In Question (b), a calculation was required of the maximum amount that Amira and Lola will have to repay at the end of each year. This was for five marks and may have been a new type of question for AF2, but candidates should have been able to have a good stab at working through the calculation.
In Question (c), candidates had to explain the amount of contribution an employer can make to a pension scheme for employees and how HMRC determine the tax relief. This should have caused no problems, and most, we hope, would have scored the available six marks.
The final question of the paper was in two parts. Both were calculations and gave a total of 11 marks: firstly in (i), candidates were asked to calculate the amount of Income Tax and NICs paid by one of the employees if they did not take up the salary sacrifice option and the net effect on his pension contribution and take-home pay – this was for eight marks, and in part (ii), candidates were asked to do the same thing, except this time assuring that he had taken up the salary sacrifice offer.
Overall, this paper was a mix of tried and tested subject areas such as bankruptcy, key person, taking loans from SSASs mixed in with some more technical aspects. This could mean that if the pass rate is low for this sitting, a lot of candidates may be re-taking it in the autumn, after which there will be no more chances to take the AF2 exam.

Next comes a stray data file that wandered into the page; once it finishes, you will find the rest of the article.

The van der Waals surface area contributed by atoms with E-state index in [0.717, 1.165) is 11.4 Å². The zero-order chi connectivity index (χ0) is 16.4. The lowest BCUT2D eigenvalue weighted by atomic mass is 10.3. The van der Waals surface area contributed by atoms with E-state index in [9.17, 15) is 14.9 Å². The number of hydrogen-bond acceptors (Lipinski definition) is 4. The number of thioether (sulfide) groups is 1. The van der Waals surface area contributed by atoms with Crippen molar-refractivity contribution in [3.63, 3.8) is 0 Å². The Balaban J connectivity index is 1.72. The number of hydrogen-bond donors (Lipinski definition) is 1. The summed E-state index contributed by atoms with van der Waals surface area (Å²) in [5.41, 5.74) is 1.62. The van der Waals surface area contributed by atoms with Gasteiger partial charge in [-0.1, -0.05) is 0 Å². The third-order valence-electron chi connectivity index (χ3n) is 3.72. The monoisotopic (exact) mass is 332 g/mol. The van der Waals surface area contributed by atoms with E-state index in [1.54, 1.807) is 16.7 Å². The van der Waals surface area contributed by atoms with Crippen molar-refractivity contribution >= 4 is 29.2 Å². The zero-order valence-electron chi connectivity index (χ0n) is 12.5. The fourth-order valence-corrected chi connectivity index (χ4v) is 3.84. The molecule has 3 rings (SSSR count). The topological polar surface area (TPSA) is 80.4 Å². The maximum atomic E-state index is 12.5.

Future candidates should ensure they use the old exam guides to help them prepare and take heed of the examiner’s advice to always use the information given in the case studies to formulate answers. This is a key part of an advanced financial planning paper and marks will be awarded for doing this.
Comparison with the March 2021 Exam Paper
Let’s look at what was tested in March 2021’s paper. This question paper can be found here.
The topics covered were:
- Ratios: operating profit margin, current ratio, acid ratio, creditor ratio
- Company buying its own shares
- Advantages of investing in company as an equity investment or as a secured loan
- Evidence for an underwriter to justify an appropriate level of life cover
- Multiple of salary and proportion of profits formula.
- Share purchase plans
- Comparison of tax and NICs when setting up as a sole trader or as a limited company
- Partnership agreements/partnership law
- Benefits and drawbacks of the partnership converting to an LLP
- Benefits and drawbacks of a single option agreement linked to CIC for partners
- Purchase of a commercial property funded by a SSAS
- Income Tax implications of buying premises personally and the company paying rent
- CGT and IHT implications if the property bought personally is sold at a later date
- Benefits of buying a property through the SSAS rather than buying it personally
As you can see, different areas were tested in the last two exams – even more reason to use several of the past papers to get a good feel of the type of questions asked and what might appear in the final exam.
Grab the resources you need!